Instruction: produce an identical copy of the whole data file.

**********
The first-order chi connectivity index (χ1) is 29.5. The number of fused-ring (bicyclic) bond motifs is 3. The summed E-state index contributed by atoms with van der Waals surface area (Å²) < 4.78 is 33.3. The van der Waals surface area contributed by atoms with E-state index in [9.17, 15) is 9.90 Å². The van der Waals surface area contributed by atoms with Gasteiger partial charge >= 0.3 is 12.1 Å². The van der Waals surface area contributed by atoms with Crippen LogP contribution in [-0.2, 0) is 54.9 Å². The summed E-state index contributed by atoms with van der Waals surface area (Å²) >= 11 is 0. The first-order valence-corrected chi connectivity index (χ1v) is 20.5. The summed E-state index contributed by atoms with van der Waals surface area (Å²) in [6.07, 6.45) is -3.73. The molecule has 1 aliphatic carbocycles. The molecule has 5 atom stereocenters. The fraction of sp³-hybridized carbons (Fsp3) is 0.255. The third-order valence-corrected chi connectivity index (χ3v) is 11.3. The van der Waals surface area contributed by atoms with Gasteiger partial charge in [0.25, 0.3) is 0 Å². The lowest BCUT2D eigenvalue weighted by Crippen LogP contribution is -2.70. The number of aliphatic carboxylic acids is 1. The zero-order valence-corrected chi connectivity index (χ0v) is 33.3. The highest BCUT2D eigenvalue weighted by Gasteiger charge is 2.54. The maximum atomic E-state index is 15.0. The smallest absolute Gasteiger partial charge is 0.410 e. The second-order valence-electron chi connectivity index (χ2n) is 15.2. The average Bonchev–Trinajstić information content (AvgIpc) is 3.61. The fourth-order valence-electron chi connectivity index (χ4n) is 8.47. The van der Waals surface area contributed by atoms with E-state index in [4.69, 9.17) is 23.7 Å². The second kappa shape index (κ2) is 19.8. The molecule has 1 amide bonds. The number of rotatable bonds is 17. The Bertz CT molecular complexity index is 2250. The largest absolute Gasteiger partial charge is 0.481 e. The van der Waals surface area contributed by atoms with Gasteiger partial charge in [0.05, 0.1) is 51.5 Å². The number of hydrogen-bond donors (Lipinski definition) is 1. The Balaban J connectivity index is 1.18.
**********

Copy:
The first-order chi connectivity index (χ1) is 29.5. The number of fused-ring (bicyclic) bond motifs is 3. The summed E-state index contributed by atoms with van der Waals surface area (Å²) < 4.78 is 33.3. The van der Waals surface area contributed by atoms with E-state index in [9.17, 15) is 9.90 Å². The van der Waals surface area contributed by atoms with Gasteiger partial charge >= 0.3 is 12.1 Å². The van der Waals surface area contributed by atoms with Crippen LogP contribution in [-0.2, 0) is 54.9 Å². The summed E-state index contributed by atoms with van der Waals surface area (Å²) >= 11 is 0. The first-order valence-corrected chi connectivity index (χ1v) is 20.5. The summed E-state index contributed by atoms with van der Waals surface area (Å²) in [6.07, 6.45) is -3.73. The molecule has 1 aliphatic carbocycles. The molecule has 5 atom stereocenters. The fraction of sp³-hybridized carbons (Fsp3) is 0.255. The third-order valence-corrected chi connectivity index (χ3v) is 11.3. The van der Waals surface area contributed by atoms with Gasteiger partial charge in [0.25, 0.3) is 0 Å². The lowest BCUT2D eigenvalue weighted by Crippen LogP contribution is -2.70. The number of aliphatic carboxylic acids is 1. The zero-order valence-corrected chi connectivity index (χ0v) is 33.3. The highest BCUT2D eigenvalue weighted by Gasteiger charge is 2.54. The maximum atomic E-state index is 15.0. The smallest absolute Gasteiger partial charge is 0.410 e. The second-order valence-electron chi connectivity index (χ2n) is 15.2. The average Bonchev–Trinajstić information content (AvgIpc) is 3.61. The fourth-order valence-electron chi connectivity index (χ4n) is 8.47. The van der Waals surface area contributed by atoms with E-state index in [4.69, 9.17) is 23.7 Å². The second kappa shape index (κ2) is 19.8. The molecule has 1 amide bonds. The number of rotatable bonds is 17. The Bertz CT molecular complexity index is 2250. The largest absolute Gasteiger partial charge is 0.481 e. The van der Waals surface area contributed by atoms with Gasteiger partial charge in [0.05, 0.1) is 51.5 Å². The number of hydrogen-bond donors (Lipinski definition) is 1. The Balaban J connectivity index is 1.18.